Utah’s McKnight overcomes mental wars to win Tahoe 200 (VIDEO) | SierraSun.com

Utah’s McKnight overcomes mental wars to win Tahoe 200 (VIDEO)

Michael McKnight takes the final steps toward the finish line of the Tahoe 200 Endurance Run on Sunday, Sept. 15.
Justin Scacco / jscacco@sierrasun.com

After three days and two nights of psychological and physical torment on the trails surrounding Lake Tahoe, Michael McKnight emerged from the slopes above Homewood Mountain Resort to capture first place at this year’s Tahoe 200 Endurance Run.

McKnight, 29, of Smithfield, Utah, would overcome the mental and physical wars that escort runners across the 205.5 miles of trails, reaching the finish line at around noon on Sunday with a time of 50 hours, 56 minutes, 54 seconds.

“It’s a different experience,” said McKnight on the race, which took a field of roughly 250 athletes counterclockwise around Tahoe. “If you think you’ve experienced sleep deprivation just wait until you do something like this — you have no idea.”

McKnight took the lead on Saturday from second-place finisher, Ryan Montgomery, 25, of San Francisco. From there, he would have to overcome a series of mental wars as he trudged his way through the dark on Saturday night toward Tahoe City.

“I started to have pretty vivid hallucinations,” he said. “I came to an aid station and told my wife that I was seeing things, and she made me lay down. She set her alarm clock for five minutes.”

McKnight said the five-minute nap was the only sleep he had during the race.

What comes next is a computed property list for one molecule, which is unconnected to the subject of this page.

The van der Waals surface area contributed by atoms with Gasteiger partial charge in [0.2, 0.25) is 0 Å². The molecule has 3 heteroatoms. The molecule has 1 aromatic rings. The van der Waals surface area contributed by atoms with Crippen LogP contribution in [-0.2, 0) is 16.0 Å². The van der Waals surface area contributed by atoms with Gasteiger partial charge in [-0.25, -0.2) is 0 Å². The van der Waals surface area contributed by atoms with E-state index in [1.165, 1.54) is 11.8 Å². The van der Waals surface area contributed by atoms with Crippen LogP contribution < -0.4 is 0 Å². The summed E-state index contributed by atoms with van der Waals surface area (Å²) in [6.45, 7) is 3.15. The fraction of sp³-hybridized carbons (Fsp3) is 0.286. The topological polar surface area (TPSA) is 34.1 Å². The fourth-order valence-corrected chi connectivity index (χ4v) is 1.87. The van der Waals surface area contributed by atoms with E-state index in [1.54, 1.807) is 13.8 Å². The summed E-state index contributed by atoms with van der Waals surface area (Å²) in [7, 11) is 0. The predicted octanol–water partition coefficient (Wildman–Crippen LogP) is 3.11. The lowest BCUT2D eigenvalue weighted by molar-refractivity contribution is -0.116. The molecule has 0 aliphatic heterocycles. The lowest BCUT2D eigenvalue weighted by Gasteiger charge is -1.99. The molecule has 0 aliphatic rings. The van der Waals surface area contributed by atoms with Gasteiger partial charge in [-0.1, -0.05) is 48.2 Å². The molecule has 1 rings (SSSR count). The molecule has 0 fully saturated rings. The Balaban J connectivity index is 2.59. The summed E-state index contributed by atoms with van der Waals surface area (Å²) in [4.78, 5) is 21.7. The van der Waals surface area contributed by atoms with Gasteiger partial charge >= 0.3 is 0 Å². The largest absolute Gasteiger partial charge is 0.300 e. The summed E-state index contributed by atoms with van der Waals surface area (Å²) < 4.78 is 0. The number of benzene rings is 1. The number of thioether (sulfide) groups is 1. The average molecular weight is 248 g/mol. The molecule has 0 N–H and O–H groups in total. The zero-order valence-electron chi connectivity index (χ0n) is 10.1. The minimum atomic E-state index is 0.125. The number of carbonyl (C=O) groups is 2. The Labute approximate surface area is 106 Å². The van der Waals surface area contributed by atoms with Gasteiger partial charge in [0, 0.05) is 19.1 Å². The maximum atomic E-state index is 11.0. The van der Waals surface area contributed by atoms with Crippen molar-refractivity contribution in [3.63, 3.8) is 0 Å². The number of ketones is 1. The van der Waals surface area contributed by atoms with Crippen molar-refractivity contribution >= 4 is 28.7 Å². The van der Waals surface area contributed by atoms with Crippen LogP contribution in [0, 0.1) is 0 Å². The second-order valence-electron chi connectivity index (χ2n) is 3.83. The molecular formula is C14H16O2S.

“I heard voices that I was having conversations with, and then I got stuck in a time loop where I thought I was running in circles and I didn’t know where I was. I started to kind of get worried and scared because I thought I was legit just stuck in this little space continuum and couldn’t get out of it. Luckily, I was about 10 minutes from an aid station, so I was able to just kind of keep going,” he said on the experience.

“I tried having conversations with myself, saying, ‘Hey, this isn’t real. Just focus and keep going.’ But that wasn’t working. I’d just kind of keep slipping back into not knowing what was going on. Luckily the aid station was close enough that I was able to get the help that I needed.”

From that point, McKnight would power through the final quarter of the race to take his first win at the Tahoe 200.

“I’m stoked. I haven’t won a lot of races, so when it happens it’s always a good feeling,” he said.

“I’m happy to do it here, because this area is beautiful. This lake is amazing.”

McKnight, who set a record in the Bigfoot 200 a few weeks ago with a time of 51:33:45, also ran the Tahoe 200 in 2017, finishing fourth overall with a time 67:19:20.

Montgomery, who shot out to an early lead, took second place with a time of 54:24:02. Taylor Spike, 41, of Harrisburg, Oregon, finished in third place for the second year in a row, reaching Homewood with a time of 56:01:10. Spike finished roughly four hours faster than he did at last year’s race, which was run in the opposite direction.

On the women’s side, Angela Meyer, 38, of Atlanta, finished the race in first place with a time of 64:01:59 for 10th overall. Mika Thews, 28, of Royal Oak, Michigan was second with a time of 69:35:38. Kelsey Hogan, 24, of Steady Brook, Newfoundland, Canada, was third place with a time of 71:16:41.

Among local racers, Roger Pynappel, 60, of Truckee finished 50th with a time of 83:12:43. Truckee’s Eric Williams, 34, finished shortly after in 56th place with a time of 83:45:39.

Athletes remained on the course until Tuesday, and ran through rain, slush and snow on Monday. Of the roughly 250 athletes to enter this year’s Tahoe 200, 66.5% made it to the finish line back at Homewood.

The Tahoe 200 race lottery for next year will open Oct. 15 and closes Oct. 28. Participants will be drawn on Oct. 30. For more information, visit Tahoe200.com.